Las Vegas Sun

September 1, 2014

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Nevada Supreme Court orders stay of coroner’s inquest

The Nevada Supreme Court on Wednesday ordered Clark County officials not to conduct a coroner’s inquest planned for Thursday — the first such inquest under controversial new procedures more favorable to family members of people killed by police.

The court temporarily stayed the inquest until at least May 11 so that it has more time to review briefs filed by county officials and attorneys for Nevada Highway Patrol officers challenging the new inquest procedures.

Highway Patrol officers, who were present when Eduardo Lopez-Hernandez died in August 2010 after being Tasered, last week asked the court for an emergency injunction to block the inquest proceedings while issues about the legality of the new process are litigated.

“Having reviewed the parties’ filings and supporting documents, we conclude that a temporary stay is warranted to allow for consideration of the motion,” the court wrote in Wednesday’s order halting Thursday’s inquest.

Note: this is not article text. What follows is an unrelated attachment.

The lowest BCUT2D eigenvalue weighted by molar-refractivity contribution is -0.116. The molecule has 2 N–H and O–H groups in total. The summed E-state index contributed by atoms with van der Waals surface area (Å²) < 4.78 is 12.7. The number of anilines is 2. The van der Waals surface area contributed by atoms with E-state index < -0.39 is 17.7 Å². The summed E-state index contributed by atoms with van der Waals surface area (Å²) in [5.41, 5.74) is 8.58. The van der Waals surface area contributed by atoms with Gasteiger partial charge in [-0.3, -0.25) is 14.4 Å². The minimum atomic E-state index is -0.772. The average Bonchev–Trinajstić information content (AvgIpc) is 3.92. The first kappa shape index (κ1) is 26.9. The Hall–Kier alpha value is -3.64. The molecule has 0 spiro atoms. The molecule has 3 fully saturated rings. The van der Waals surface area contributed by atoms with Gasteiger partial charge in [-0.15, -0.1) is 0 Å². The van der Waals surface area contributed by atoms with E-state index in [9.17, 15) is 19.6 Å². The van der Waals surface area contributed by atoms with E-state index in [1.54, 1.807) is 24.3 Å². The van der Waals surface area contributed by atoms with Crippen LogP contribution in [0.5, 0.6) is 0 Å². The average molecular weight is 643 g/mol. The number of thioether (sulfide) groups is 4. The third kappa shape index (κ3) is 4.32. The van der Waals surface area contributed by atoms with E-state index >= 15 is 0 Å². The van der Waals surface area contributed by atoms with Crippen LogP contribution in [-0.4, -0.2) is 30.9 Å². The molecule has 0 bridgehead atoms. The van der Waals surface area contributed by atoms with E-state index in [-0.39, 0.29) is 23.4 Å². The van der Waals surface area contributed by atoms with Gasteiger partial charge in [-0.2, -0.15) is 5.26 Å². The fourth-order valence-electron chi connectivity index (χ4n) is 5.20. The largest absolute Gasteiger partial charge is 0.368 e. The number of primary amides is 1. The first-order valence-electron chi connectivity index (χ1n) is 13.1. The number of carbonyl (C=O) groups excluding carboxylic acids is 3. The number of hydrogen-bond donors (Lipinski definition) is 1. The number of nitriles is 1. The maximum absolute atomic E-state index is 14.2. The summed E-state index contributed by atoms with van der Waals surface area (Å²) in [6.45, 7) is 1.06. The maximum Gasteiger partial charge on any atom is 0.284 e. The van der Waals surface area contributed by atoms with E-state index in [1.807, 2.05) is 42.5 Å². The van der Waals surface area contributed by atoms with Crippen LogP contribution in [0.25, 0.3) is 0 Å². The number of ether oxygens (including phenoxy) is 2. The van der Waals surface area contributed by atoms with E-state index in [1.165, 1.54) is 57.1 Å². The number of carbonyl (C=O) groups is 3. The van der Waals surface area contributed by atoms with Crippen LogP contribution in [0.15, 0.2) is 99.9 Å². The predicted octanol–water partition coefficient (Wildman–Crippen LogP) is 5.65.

Both sides will now have time to file additional briefs in the case. It’s unclear if there will be further delays beyond May 11.

The Clark County Commission has argued the new procedures are fair to police officers in that the inquest process remains a fact-finding exercise.

Attorneys for the Highway Patrol officers say the process is adversarial, pitting police against family members of people killed and is geared toward finding them guilty of misconduct.

The County Commission in 2010 approved new inquest procedures in which an ombudsman is appointed to represent the family of the person killed by police and key evidence and investigative files will be released.

Those changes were ordered after critics said the old system always favored police.

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  1. From what I can find, there have been about 150 inquests since 1976. Of those only *one* resulted in a finding of criminally negligent. And that single case, when presented to a grand jury, resulted in a refusal to indict.

    While it would be nice to think that METRO is actually that good in their judgement when they use lethal force, we all have our doubts.

    I, for one, think that the old system was used mainly to mitigate damage awards from the ensuing wrongful death civil suits, of which several have been successful.

    We need a system that will once again foster trust in our law enforcement agencies, including the DA's office.